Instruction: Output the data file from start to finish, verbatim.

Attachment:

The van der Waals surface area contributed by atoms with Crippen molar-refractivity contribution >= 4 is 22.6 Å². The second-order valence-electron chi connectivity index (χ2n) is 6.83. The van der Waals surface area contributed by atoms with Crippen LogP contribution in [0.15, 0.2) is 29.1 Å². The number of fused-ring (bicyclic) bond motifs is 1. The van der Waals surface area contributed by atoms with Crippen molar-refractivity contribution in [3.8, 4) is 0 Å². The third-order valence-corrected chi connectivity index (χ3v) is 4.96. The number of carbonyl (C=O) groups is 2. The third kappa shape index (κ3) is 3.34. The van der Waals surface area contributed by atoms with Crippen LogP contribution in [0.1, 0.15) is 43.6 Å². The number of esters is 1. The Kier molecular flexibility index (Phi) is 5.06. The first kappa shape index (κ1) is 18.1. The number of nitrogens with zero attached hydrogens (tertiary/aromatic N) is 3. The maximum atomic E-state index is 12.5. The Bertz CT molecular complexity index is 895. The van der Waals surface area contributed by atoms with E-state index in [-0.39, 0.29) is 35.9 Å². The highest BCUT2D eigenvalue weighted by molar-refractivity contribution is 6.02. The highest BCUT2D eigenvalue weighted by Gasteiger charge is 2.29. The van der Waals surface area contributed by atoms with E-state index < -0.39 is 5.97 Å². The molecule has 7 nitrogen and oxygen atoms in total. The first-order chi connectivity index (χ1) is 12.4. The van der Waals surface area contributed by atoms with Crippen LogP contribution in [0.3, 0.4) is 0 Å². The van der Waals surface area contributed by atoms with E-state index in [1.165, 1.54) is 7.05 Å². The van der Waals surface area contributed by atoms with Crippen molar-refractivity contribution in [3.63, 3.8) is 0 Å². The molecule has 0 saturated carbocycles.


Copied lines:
The van der Waals surface area contributed by atoms with Crippen molar-refractivity contribution >= 4 is 22.6 Å². The second-order valence-electron chi connectivity index (χ2n) is 6.83. The van der Waals surface area contributed by atoms with Crippen LogP contribution in [0.15, 0.2) is 29.1 Å². The number of fused-ring (bicyclic) bond motifs is 1. The van der Waals surface area contributed by atoms with Crippen molar-refractivity contribution in [3.8, 4) is 0 Å². The third-order valence-corrected chi connectivity index (χ3v) is 4.96. The number of carbonyl (C=O) groups is 2. The third kappa shape index (κ3) is 3.34. The van der Waals surface area contributed by atoms with Crippen LogP contribution in [0.1, 0.15) is 43.6 Å². The number of esters is 1. The Kier molecular flexibility index (Phi) is 5.06. The first kappa shape index (κ1) is 18.1. The number of nitrogens with zero attached hydrogens (tertiary/aromatic N) is 3. The maximum atomic E-state index is 12.5. The Bertz CT molecular complexity index is 895. The van der Waals surface area contributed by atoms with E-state index in [-0.39, 0.29) is 35.9 Å². The highest BCUT2D eigenvalue weighted by molar-refractivity contribution is 6.02. The highest BCUT2D eigenvalue weighted by Gasteiger charge is 2.29. The van der Waals surface area contributed by atoms with E-state index < -0.39 is 5.97 Å². The molecule has 7 nitrogen and oxygen atoms in total. The first-order chi connectivity index (χ1) is 12.4. The van der Waals surface area contributed by atoms with Crippen LogP contribution in [0.3, 0.4) is 0 Å². The van der Waals surface area contributed by atoms with E-state index in [1.165, 1.54) is 7.05 Å². The van der Waals surface area contributed by atoms with Crippen molar-refractivity contribution in [3.63, 3.8) is 0 Å². The molecule has 0 saturated carbocycles.